36. Marta Lourenço, Between Two Worlds, 45. We would also like to point out that cabinets of physics instruments, models for anatomy, and all kinds of collections of ephemera offered what Johann Wilhelm von Archenholz called in 1787 “a sort of encyclopaedia for the senses” which was particularly useful for pedagogical purposes as well as for research (quoted in Walter Tega, “Science and art in Palazzo Poggi,” 8). In many ways, collections were also connected to spaces and architectures such as botanical gardens and anatomical theatres. Of course, in the humanities both archaeological and ethnological collections were already a central part of earlier research collections including a partial absorption into university museums. While in our case research collections are not necessarily serving the public like a museum—and in many cases because of limited or non-existent staffing or because of the nature of the lab or collection—it is useful to illuminate the importance of the collection by quoting David Murray from 1904: “Every Professor of a branch of science requires a museum and a laboratory for his department; and accordingly in all our great universities and other teaching institutions we have independent museums of botany, palaeontology, geology, mineralogy and zoology, of anatomy, physiology, pathology and materia medica, of archaeology—prehistorical and historical, classical and Christian—each subject taught having its own appropriate collection” (quoted in Lourenço, 68–69).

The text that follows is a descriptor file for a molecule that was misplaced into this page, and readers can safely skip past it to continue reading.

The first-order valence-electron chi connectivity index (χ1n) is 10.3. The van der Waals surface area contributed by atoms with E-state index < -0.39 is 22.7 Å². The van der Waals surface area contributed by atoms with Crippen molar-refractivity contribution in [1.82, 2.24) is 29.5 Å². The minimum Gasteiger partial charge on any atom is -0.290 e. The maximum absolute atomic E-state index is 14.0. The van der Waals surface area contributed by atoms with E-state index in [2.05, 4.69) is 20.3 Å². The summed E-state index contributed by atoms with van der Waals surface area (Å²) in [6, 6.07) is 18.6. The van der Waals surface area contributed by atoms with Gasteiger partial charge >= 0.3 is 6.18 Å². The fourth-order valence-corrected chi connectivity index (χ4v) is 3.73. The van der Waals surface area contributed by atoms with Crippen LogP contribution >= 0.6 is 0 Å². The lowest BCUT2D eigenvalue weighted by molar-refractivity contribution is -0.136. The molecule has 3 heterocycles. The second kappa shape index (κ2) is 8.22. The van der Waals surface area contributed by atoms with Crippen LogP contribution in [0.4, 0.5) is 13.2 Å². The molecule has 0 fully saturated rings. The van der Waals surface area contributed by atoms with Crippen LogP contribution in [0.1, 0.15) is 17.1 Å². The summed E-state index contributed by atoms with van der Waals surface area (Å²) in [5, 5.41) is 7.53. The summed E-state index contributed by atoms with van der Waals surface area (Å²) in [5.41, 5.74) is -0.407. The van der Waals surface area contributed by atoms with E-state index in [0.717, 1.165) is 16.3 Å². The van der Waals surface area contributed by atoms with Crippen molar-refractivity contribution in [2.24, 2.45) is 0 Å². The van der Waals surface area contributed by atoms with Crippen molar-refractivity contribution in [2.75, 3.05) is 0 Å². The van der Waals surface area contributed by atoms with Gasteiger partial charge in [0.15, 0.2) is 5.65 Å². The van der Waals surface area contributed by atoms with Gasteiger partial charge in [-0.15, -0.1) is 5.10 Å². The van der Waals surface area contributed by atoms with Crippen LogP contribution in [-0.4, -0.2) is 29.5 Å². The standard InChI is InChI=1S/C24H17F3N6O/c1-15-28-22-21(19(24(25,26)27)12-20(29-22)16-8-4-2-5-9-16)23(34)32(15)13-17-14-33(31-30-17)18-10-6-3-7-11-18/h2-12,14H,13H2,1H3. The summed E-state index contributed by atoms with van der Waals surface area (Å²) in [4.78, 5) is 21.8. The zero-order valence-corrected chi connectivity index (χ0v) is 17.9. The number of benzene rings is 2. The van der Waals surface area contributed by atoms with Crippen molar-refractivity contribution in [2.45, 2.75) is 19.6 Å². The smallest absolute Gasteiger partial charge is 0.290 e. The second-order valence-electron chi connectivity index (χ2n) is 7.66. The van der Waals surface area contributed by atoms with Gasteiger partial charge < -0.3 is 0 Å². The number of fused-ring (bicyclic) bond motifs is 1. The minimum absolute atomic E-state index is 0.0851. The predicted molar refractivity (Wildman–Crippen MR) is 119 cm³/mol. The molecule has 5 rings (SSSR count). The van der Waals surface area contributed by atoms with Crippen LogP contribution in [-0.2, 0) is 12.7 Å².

37. William Clark, Academic Charisma and the Origins of the Research University, 141.
38. Ibid, 160.
39. Ibid, 142.
40. Ibid, 174.
41. Jonathan Stern, “The Example: Some Historical Considerations,” 23.
42. On Kittler as the daunting godfather of Digital Humanities, see Susanne Holl, “Friedrich Kittler’s Digital Legacy—PART II—Friedrich Kittler and the Digital Humanities: Forerunner, Godfather, Object of Research. An Indexer Model Research.”
43. Schmidgen, “The Laboratory,” 11.
44. In addition to text-based work, reverse engineering and forensics are relevant methodologies for a kind of media-analytical research that approaches cultures of computation from a different perspective than that of data in the abstract. This is not meant as a dismissal of hybrid labs that focus on big data, or those that incorporate the old ideal of Big Science in the humanities lab. What we are arguing, though, is that the sort of material practice we have been describing is a necessary complement to data-based work as it frames the link between science and hybrid lab from the perspective of media studies instead of the media industry and the military-industrial complex.